Moving with Images

The Museum of the Moving Image was unlike any other museum that I have been to. The build screamed modern and from the door I could tell would be an interesting experience. Upon entering the building I was fascinated by the vast white space and the lovely wall of flowing food. As I made my way through the first floor I quickly saw that this Museum was set up like a web page. There were videos complied with just enough information that was easy to follow that wasn’t overwhelming. The way the Museum was curated not only made it easy to follow but easy to participate. The interactive components and timeline.

Floor after floor like other museums followed a pattern of theme and artifacts that supported that theme. On the first floor, in the ” How Cats took over the Internet” exhibit I was overwhelmed with joy. Cat memes have always been one of my favorite CAT-egories. The way the museum elaborately followed a timeline and gave detailed description of each made the exhibit very interesting and thorough. Although, I was unable to come up with my own meme, I was in fact able to see one of my favorite memes the ” Grumpy Cat”. Grumpy cat became a viral sensational and has been able to venture from online fame to market value. The inclusion in the timeline only shows how important and groundbreaking the grumpy cat meme really was. It was the first meme in my opinion to be used in more varieties than other memes.

My trip to the Museum was honestly more interesting than I thought it would be. Moving with Images and being able to create my own was truly a wonderful experience. I loved being able to participate and leave being a trace of myself in the exhibit.

Wikipedia as a Source for Credible Information

When I started college in 2010, the first thing I was told by Professors from my English classes was never to use Wikipedia. The stigma that surrounds Wikipedia is one we are all too familiar with. Before I even began reading the article, my bias about the site was already in full affect. Wikipedia is know as a website that is unreliable, misleading, not credible due to constant changeability of information. I’ve never used Wikipedia as a source for reliable information, I usually used it as a way to find out information on celebrities. After reading this article I was quite surprised by the candor of the author, Purdy. Most articles tend to name all the affordances of the information however Purdy acknowledges how Wikipedia can be used as a source and as a process guide.

In the age of technology, online digital houses are the “Gods” of information. The way individuals access information has dramatically changed due to the new types of technologies. For many people, Wikipedia is the “source” of all their information. Purdy argues that Wikipedia helps to illustrate “recursive revision based on idea development, textual production based on participation in a conversation rather than isolated thinking and research based on production rather than only critique.” With this Purdy gives a nod to Wikipedia as a way for readers to engage with more innovative thinking rather than solely critiquing. I believe this may be the age of reviewing, conversing, revising and sharing information whether it is through online websites or through word of mouth. Even during this moment, in some way I am regurgitating the information I read from the article, analyzing it with my predisposed beliefs, and conversing through this blog and essentially sharing my ideas through this mediated medium which I am completely conscious of doing.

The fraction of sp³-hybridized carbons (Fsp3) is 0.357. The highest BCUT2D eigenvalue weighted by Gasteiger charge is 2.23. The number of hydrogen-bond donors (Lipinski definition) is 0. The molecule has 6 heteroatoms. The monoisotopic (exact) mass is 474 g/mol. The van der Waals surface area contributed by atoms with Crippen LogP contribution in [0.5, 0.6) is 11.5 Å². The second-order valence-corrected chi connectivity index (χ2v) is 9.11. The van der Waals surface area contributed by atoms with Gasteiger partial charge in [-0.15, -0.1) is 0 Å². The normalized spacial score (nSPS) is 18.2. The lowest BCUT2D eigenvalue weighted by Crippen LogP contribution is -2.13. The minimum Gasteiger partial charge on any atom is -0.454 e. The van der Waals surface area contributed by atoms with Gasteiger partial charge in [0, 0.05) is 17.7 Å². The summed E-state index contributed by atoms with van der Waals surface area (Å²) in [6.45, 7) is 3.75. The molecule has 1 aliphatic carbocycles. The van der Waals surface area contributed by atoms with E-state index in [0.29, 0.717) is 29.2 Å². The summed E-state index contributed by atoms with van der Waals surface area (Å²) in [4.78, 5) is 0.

Through doing this I am thinking about the changeability of information through all the websites we are constantly accessing. In someway the information you learn is hard to focus on because it changes and while reading through the articles there are hyperlinks which sends you to another site. I think through this article it has given me a new perspective on Wikipedia as a template of how to write and how to not write– it is almost twisted. I do believe there are certain key takeaways such as conversing, revising, and sharing information which I touched upon earlier that those may be the key to writing.

Wikipedia to me is an online forum that writers and readers can write, defend, and change information like never before. I think Wikipedia may have been one of the first sites to create a such a sophisticated website in which users can search for information and chime in when they have suggestions. In this sense the site does top reading a book, with a book you read and try to create a niche to share your thoughts and hopes the author discovers your group and chime in. With Wikipedia you have writers who are constantly collaborating to create a “meaningful” article. On the other hand, unlike Wikipedia, The New York Times occasionally makes updates to its articles dependent on whether or not the information has changed. But Wikipedia allows an affordance of curating articles with readability like never before.

In essence, the article touched on another important idea that writers “need to share their writing to be successful.” I think for anyone who wants a taste of success or even just want to be apart of a niche should share their talents to learn from individuals within their fields. Writers especially can learn from other writers whether its how they edit or their styles of writing. Through sharing your work you can realize your strengths as well as weakness in your craft and work to perfect it. I think that is what we are doing with our blog posts. Another major takeaway from this article is not to be discouraged about researching information in Wikipedia but to use it as a reference of how to add substance to your research based-writing. I think also within Academia it is crucial to get your articles published to continue the conversation of your particular field.